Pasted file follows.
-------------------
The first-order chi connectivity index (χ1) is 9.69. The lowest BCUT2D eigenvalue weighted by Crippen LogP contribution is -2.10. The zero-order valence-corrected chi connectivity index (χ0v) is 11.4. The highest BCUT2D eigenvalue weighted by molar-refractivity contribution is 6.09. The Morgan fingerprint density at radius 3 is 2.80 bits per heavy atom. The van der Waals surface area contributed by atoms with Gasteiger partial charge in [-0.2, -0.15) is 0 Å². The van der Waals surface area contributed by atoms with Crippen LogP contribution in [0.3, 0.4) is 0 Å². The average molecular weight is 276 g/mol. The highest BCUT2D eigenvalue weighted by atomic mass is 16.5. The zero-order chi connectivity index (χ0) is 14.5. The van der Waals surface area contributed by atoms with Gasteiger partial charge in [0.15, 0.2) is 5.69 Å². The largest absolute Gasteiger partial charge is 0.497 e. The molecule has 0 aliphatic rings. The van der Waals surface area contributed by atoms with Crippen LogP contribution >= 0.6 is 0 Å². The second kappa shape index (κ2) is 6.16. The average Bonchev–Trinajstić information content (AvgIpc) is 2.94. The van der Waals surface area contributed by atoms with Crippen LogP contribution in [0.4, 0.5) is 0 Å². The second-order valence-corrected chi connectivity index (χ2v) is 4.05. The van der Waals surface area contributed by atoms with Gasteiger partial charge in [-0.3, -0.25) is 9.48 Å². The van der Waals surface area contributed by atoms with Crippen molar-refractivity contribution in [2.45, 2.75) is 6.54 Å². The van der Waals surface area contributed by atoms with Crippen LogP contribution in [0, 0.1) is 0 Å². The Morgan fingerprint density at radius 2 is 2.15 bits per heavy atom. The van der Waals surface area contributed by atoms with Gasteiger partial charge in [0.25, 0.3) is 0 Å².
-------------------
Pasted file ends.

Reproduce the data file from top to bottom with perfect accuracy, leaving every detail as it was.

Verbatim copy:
The first-order chi connectivity index (χ1) is 9.69. The lowest BCUT2D eigenvalue weighted by Crippen LogP contribution is -2.10. The zero-order valence-corrected chi connectivity index (χ0v) is 11.4. The highest BCUT2D eigenvalue weighted by molar-refractivity contribution is 6.09. The Morgan fingerprint density at radius 3 is 2.80 bits per heavy atom. The van der Waals surface area contributed by atoms with Gasteiger partial charge in [-0.2, -0.15) is 0 Å². The van der Waals surface area contributed by atoms with Crippen LogP contribution in [0.3, 0.4) is 0 Å². The average molecular weight is 276 g/mol. The highest BCUT2D eigenvalue weighted by atomic mass is 16.5. The zero-order chi connectivity index (χ0) is 14.5. The van der Waals surface area contributed by atoms with Gasteiger partial charge in [0.15, 0.2) is 5.69 Å². The largest absolute Gasteiger partial charge is 0.497 e. The molecule has 0 aliphatic rings. The van der Waals surface area contributed by atoms with Crippen LogP contribution >= 0.6 is 0 Å². The second kappa shape index (κ2) is 6.16. The average Bonchev–Trinajstić information content (AvgIpc) is 2.94. The van der Waals surface area contributed by atoms with Crippen LogP contribution in [0.4, 0.5) is 0 Å². The second-order valence-corrected chi connectivity index (χ2v) is 4.05. The van der Waals surface area contributed by atoms with Gasteiger partial charge in [-0.3, -0.25) is 9.48 Å². The van der Waals surface area contributed by atoms with Crippen molar-refractivity contribution in [2.45, 2.75) is 6.54 Å². The van der Waals surface area contributed by atoms with Crippen LogP contribution in [0, 0.1) is 0 Å². The Morgan fingerprint density at radius 2 is 2.15 bits per heavy atom. The van der Waals surface area contributed by atoms with Gasteiger partial charge in [0.25, 0.3) is 0 Å².